Growing up in a tight knit Jewish community in the 1970s, I wasn’t told about the Holocaust on any particular day. It was just something I knew about. There were people I knew who’d been there. When I was little, I didn’t know exactly where there was, but as I got older, I found out. As I did, I read Holocaust novels. There are a lot of kids books about the Holocaust and I read as many as I could. I must have been at least 8 when I started in on those titles, but for me, the stories colored in between the lines I already knew were on the page. When my kids start reading books about the Holocaust, it won’t be so familiar to them. It’ll be new information, and it will be scary.
This is the problem Ruth Franklin grapples with in a recent essay in The New Republic. Franklin, who wrote a book about literature and the Holocaust, had to decide what to tell her 5 and 7-year old about her book and what kids books about the Holocaust, if any, she might show them. This problem is one we face over and over again as parents. How do we tell our kids about terrible things people do to one another?
It’s not as though they’re completely sheltered from the really bad news. Any fairy tale, even Disney versions, include abduction, death threats, being shut away in attics. The Grimm Fairy Tales are notorious for their grimness, but those terrible stories have a fairy, or a witch, or an elf, or something to signal ‘this is pretend so it might get really gruesome, but you’ll know it’s pretend.’ With the Holocaust, there’s no such out. Children will read stories of people who survived terrible trials, horrible losses and they’ll know they’re real.
Then again, what’s real? As much as I knew about the Holocaust as a child, I didn’t really understand it. When our kids were just 4 they saw a painting of the rubble of 9/11 in a diner. There were firemen in the picture. My son was obsessed with firemen. They asked what had happened, we told them some 9 11 facts. The next week my son showed the picture to my sister-in-law. “A lot of people died,” he told her.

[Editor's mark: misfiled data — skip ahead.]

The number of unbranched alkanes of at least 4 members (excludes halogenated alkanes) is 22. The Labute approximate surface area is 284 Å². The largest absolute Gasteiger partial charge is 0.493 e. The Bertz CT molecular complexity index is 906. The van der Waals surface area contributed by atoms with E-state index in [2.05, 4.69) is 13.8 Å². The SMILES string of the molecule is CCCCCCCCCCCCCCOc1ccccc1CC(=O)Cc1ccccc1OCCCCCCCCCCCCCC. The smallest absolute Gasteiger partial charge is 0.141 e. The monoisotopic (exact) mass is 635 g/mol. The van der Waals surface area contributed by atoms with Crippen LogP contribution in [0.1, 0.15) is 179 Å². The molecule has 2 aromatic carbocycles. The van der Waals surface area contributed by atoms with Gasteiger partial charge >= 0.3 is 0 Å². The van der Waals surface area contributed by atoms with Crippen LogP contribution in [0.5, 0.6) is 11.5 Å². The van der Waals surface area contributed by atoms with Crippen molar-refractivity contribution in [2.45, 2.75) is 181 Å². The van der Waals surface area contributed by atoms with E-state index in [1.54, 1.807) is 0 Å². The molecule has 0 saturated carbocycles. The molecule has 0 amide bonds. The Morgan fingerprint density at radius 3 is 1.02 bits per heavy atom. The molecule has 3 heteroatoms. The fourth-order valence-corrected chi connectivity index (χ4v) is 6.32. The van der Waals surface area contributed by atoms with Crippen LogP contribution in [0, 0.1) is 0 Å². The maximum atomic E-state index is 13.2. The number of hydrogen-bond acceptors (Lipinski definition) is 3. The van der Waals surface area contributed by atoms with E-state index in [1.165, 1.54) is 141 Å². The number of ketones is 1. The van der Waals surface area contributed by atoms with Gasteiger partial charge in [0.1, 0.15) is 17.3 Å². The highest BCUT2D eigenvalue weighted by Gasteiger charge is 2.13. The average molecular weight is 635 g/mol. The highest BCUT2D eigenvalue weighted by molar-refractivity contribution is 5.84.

“Yes,” she said.
“And they were all wearing underpants!”
Holocaust novels, stories of children of the holocaust, these gripped me as a child because they made me cry and they scared me and terror and horror are useful emotions when it comes to confronting death. When my kids read them, they’ll probably experience some of the same feelings. But that won’t be for a while.
Ruth Franklin ultimately decides her kids are too young to start reading holocaust books. She writes:
A story in which a young girl is separated from her parents and sent to an unknown destination, or another little girl comments casually that her older sister is “all that is left of our family,” is obviously unsuitable bedtime reading for little kids with active imaginations and a fear of the dark.
Franklin has a point. Reading is an intimate act, even for young children. Words nestle into their brains, images hang around, we have to consider all this carefully when we choose books for children. But eventually, we have to take the plunge and let them read. Bad stuff happens, and sometimes amazing stories of love and survival result.
What do you think? How do you talk about terrible events with your kids? When would you let them read Holocaust novels?
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